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The use of a 3D avatar to determine the association between actual and perceived body mass index


Introduction: Literature surrounding body image, body composition and Body Mass Index (BMI) have shown that when participant use visual impressions, they can often lead to a false  sense  of  weight  status.  Therefore,  the  main  objectives  of  this  investigation  was  to  determine participants BMI and to establish the correlation between actual and perceived BMI.

Method: n=32   female   participants   (x±s;   body   mass=70.1±13.6   kg,   stretched   stature=172.4±8.1  cm)  were  recruited.  A  computer  generated  (Unity  Player)  3D  Avatar  rotated 3600 and permitted a visual slide from an underweight to average to obese continuum. Stretched stature (m) and body mass (kg) was taken and values used to calculate BMI (kg/m2). P  value  was  set  at  (P<0.001)  and  a  Paired  t-Test was used to test for the difference and Pearson’s Correlation Coefficient was used to test for the strength of the association between the actual and perceived BMI.Results: Perceived  BMI  ranged  from  16.5  –  32.5  (x23.5±4.1),  whereas  the  actual  BMI  ranged from 17.7 – 31.3 (x24.3±3.7). A Paired t-test and Pearson’s Correlation Coefficient found values ranged from -5.3 and 8.6 (x- 0.2±2.5) and a value of t=0.81  and  r=0.68  suggesting a significant difference between actual and perceived BMI (P<0.001).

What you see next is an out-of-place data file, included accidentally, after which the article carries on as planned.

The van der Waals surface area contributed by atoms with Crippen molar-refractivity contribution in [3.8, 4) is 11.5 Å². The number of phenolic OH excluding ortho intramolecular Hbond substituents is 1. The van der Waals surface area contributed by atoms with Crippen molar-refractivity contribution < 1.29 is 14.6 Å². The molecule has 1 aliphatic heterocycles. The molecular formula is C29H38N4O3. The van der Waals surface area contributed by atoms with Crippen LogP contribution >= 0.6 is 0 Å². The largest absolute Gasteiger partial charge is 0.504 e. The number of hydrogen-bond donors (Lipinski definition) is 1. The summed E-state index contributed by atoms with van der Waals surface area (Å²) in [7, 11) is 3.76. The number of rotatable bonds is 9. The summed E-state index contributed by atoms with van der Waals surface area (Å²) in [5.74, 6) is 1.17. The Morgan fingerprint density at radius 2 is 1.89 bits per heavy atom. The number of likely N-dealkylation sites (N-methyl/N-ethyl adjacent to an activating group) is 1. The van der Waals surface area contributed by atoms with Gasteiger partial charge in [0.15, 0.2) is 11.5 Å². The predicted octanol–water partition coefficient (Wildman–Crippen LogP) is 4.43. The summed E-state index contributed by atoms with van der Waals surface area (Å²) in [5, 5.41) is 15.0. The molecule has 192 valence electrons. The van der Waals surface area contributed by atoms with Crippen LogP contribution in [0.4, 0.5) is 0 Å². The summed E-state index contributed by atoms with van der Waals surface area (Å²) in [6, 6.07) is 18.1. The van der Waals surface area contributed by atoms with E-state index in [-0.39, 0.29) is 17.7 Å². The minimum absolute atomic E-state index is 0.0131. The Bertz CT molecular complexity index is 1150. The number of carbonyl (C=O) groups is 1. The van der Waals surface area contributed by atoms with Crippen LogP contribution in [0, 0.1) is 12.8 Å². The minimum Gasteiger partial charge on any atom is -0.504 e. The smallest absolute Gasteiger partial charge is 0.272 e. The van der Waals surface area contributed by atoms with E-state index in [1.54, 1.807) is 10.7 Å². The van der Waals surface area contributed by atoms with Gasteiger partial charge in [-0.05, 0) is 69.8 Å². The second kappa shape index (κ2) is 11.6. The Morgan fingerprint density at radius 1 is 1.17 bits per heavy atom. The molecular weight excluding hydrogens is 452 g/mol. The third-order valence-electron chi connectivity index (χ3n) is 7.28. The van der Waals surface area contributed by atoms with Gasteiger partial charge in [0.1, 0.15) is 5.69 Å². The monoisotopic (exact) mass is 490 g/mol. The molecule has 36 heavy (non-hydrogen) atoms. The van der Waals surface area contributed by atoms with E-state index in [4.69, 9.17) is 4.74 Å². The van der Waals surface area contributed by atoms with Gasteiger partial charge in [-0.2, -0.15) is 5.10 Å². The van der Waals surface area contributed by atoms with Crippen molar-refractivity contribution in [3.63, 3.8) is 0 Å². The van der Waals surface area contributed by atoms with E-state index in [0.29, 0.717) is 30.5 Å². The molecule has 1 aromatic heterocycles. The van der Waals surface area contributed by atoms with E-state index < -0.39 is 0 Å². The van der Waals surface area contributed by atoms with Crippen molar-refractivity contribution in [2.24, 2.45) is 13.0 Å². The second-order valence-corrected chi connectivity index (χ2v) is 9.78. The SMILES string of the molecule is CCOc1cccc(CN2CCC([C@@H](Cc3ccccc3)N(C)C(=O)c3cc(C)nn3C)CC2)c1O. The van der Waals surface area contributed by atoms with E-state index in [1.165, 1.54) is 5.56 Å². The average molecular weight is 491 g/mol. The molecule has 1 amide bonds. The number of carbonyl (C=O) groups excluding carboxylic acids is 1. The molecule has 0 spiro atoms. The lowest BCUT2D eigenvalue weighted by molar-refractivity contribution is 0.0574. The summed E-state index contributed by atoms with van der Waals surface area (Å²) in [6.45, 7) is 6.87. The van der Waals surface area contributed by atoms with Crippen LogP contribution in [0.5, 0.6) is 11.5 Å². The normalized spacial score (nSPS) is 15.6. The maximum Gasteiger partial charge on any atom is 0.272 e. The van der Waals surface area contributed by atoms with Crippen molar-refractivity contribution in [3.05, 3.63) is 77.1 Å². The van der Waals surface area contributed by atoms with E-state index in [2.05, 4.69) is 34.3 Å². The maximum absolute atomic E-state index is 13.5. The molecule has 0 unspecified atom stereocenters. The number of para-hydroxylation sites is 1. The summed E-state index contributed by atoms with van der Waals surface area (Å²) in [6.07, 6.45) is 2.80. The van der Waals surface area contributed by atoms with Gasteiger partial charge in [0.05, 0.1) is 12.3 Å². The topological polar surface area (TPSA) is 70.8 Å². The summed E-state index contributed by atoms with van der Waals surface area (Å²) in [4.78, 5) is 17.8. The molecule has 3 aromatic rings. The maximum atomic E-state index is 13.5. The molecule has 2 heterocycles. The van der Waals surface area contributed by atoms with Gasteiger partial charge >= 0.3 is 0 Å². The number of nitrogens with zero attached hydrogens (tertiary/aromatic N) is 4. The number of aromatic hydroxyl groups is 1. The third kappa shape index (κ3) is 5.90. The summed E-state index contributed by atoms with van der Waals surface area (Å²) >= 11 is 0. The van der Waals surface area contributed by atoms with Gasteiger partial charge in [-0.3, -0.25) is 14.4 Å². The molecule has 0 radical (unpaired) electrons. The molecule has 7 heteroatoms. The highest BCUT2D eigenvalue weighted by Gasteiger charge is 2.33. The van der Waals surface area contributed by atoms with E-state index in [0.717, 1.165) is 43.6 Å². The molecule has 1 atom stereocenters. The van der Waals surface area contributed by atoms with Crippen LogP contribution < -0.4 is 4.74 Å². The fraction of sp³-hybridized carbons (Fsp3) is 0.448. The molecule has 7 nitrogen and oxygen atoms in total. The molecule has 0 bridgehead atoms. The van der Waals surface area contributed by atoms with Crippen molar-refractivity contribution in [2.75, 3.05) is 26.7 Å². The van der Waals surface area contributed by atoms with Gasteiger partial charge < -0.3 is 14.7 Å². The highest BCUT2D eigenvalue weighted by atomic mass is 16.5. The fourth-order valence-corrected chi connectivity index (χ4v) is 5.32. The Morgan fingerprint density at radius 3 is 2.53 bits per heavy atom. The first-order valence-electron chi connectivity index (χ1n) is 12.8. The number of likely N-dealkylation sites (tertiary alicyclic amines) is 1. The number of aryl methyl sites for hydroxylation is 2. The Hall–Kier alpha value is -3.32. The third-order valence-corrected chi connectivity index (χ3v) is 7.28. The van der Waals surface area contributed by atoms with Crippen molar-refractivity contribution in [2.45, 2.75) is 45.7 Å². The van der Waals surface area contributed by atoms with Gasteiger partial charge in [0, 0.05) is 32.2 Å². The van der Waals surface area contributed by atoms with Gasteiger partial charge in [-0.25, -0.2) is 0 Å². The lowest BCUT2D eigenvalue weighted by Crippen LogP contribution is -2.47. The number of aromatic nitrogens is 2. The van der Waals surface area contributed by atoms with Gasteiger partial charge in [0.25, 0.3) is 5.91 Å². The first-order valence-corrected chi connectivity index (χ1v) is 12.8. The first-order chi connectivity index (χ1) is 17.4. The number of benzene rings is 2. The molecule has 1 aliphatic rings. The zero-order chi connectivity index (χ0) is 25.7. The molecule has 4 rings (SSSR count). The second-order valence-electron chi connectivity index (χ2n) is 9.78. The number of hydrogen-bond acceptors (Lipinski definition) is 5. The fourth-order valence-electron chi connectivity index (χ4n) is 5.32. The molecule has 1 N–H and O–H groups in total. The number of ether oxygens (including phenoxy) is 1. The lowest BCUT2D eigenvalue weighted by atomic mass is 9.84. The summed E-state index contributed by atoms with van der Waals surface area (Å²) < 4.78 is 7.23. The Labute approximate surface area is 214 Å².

Discussion: This investigation reports that perceived BMI was higher than the participants actual BMI and that the use of visual impressions led to a false sense of weight status.

Recommendations: Further research is necessary to investigate the reasons behind these perceived  versus  actual  differences  and  the  creation  of  a  3D  Avatar  for  male  participants  and younger populations would be beneficial.


body mass index, 3D avatar, perceptions, weight status